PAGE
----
Long-term, twice-weekly administration of targeted, formulated siEFBP2 inhibits tumor cell engraftment. After observing transient effects in vivo after short-term (one to three daily treatments) administration of targeted siRNA formulations, we employed a long-term treatment regimen in which formulations were given twice weekly beginning the same day as injection of TC71-LUC cells. These studies allowed for the more careful investigation of the effects of the formulations that included all of the proper controls. The success of tumor cell injection was confirmed by imaging mice immediately after the injection (Fig. S1). Targeted, formulated siEFBP2 treatments (group D) dramatically inhibited the engraftment of TC71-LUC cells (Fig. 5A and B), with only 20% of the mice showing any tumor growth compared with 90% to 100% in other treatment groups (Fig. 5A). Neither the mice receiving naked siEFBP2 (group B) nor those receiving targeted delivery of siCON1 (group C) showed any difference in tumor engraftment compared with the control group that received only the 5% glucose carrier solution (D5W, group A). Interestingly, tumors in mice treated with formulated but nontargeted (lacking transferrin) siEFBP2 showed a delayed progression of tumor engraftment compared with the control groups (Fig. S1). Once significant tumors were established, however, the tumors seemed to grow at a rate unaffected by continued treatment with the nontargeted siEFBP2 (Fig. 5B). The tumor signal was monitored in the mice receiving targeted (group D) and nontargeted (group E) siEFBP2 formulations for an additional 3 weeks or until the tumor burden was too great for the mice. Whereas most of the mice receiving nontargeted formulations developed very large tumors, the majority of the mice receiving targeted formulations showed little or no tumor signal (Fig. 5B). We conclude that treatment with the targeted formulation of siEFBP2 prevented the tumor cell engraftment in these mice and slowed the growth of any tumors that did develop. In addition, targeted, formulated siEFBP2 complexes do not seem to cross the blood-brain barrier because the tumor growth of a brain metastasis treated by this complex was unaffected (Fig. S3). This result is consistent with previously reported biodistribution studies (35).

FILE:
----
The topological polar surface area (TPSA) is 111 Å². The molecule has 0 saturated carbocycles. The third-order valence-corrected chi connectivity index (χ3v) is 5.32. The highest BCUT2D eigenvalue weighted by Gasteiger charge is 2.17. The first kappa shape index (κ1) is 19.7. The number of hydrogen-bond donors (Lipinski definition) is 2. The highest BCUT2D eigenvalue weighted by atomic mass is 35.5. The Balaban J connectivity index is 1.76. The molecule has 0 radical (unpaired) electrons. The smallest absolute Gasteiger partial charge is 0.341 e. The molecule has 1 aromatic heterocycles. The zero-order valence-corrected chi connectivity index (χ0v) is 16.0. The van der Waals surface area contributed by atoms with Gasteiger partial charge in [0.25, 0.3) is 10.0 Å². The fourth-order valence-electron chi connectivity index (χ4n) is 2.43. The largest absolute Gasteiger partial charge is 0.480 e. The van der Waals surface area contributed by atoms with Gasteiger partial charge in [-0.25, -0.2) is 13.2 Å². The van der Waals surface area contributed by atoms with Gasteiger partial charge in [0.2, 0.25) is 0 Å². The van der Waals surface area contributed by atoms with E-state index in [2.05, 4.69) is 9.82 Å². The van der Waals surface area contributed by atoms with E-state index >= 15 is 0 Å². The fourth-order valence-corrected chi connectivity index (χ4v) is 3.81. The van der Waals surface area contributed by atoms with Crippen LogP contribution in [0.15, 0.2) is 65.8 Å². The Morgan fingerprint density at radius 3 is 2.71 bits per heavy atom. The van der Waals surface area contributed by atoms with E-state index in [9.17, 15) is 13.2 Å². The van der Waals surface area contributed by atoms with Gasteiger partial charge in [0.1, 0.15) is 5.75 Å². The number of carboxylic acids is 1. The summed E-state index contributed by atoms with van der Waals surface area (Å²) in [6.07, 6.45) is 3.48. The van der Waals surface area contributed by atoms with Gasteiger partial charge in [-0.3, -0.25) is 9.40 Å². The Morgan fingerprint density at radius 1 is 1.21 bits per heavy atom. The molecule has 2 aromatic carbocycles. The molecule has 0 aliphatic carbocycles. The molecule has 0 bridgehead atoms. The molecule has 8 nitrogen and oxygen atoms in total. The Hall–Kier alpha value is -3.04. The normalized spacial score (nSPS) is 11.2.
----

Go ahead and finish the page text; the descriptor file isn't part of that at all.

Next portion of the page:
No immune response or major organ damage was observed after targeted, formulated siEFBP2 treatment in mice. Because the ability of the NOD/scid mice to mount a possible immune response to these formulations is severely compromised, single tail-vein injections of formulations were repeated in immunocompetent mice (C57BL/6) and blood was collected at 2 or 24 hours after the injections. CBCs of whole blood showed insignificant changes in WBC or platelet counts (Fig. 6A). Levels of secreted liver enzymes [aspartate aminotransferase (AST) and alanine aminotransferase (ALT)], blood urea nitrogen (BUN), and creatinine were all unchanged, indicating a lack of damage to the liver or kidneys. No increases, resulting from formulations, in plasma IL-12 or IFN-α at either 2 or 24 hours after injection were observed (Fig. 6B). We also did pathologic examination of the major organs (liver, kidney, brain, heart, lung, and pancreas) from the NOD/scid mice that received long-term treatments by H&E staining (Fig. 6C). No organ damage was observed with any of the formulated groups when compared with the D5W and naked siEFBP2 treatment groups. Taken together, these results show the safety and low immunogenicity of these CDP-containing formulations.